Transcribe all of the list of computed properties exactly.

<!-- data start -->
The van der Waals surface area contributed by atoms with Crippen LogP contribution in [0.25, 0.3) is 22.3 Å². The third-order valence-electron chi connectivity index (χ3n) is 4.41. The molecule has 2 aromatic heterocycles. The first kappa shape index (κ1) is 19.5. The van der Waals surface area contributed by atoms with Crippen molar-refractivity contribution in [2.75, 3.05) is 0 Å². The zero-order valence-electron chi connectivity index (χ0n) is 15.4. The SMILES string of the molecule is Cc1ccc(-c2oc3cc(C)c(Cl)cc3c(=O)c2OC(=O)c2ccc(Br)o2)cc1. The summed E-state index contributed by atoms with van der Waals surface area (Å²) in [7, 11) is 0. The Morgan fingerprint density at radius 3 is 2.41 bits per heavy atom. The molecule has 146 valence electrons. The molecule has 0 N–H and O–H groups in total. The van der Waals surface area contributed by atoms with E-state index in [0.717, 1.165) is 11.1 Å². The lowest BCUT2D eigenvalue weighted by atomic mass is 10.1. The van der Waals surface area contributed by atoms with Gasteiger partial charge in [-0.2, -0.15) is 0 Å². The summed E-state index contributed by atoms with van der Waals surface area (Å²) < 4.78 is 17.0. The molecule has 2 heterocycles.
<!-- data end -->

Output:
The van der Waals surface area contributed by atoms with Crippen LogP contribution in [0.25, 0.3) is 22.3 Å². The third-order valence-electron chi connectivity index (χ3n) is 4.41. The molecule has 2 aromatic heterocycles. The first kappa shape index (κ1) is 19.5. The van der Waals surface area contributed by atoms with Crippen molar-refractivity contribution in [2.75, 3.05) is 0 Å². The zero-order valence-electron chi connectivity index (χ0n) is 15.4. The SMILES string of the molecule is Cc1ccc(-c2oc3cc(C)c(Cl)cc3c(=O)c2OC(=O)c2ccc(Br)o2)cc1. The summed E-state index contributed by atoms with van der Waals surface area (Å²) in [7, 11) is 0. The Morgan fingerprint density at radius 3 is 2.41 bits per heavy atom. The molecule has 146 valence electrons. The molecule has 0 N–H and O–H groups in total. The van der Waals surface area contributed by atoms with E-state index in [0.717, 1.165) is 11.1 Å². The lowest BCUT2D eigenvalue weighted by atomic mass is 10.1. The van der Waals surface area contributed by atoms with Gasteiger partial charge in [-0.2, -0.15) is 0 Å². The summed E-state index contributed by atoms with van der Waals surface area (Å²) < 4.78 is 17.0. The molecule has 2 heterocycles.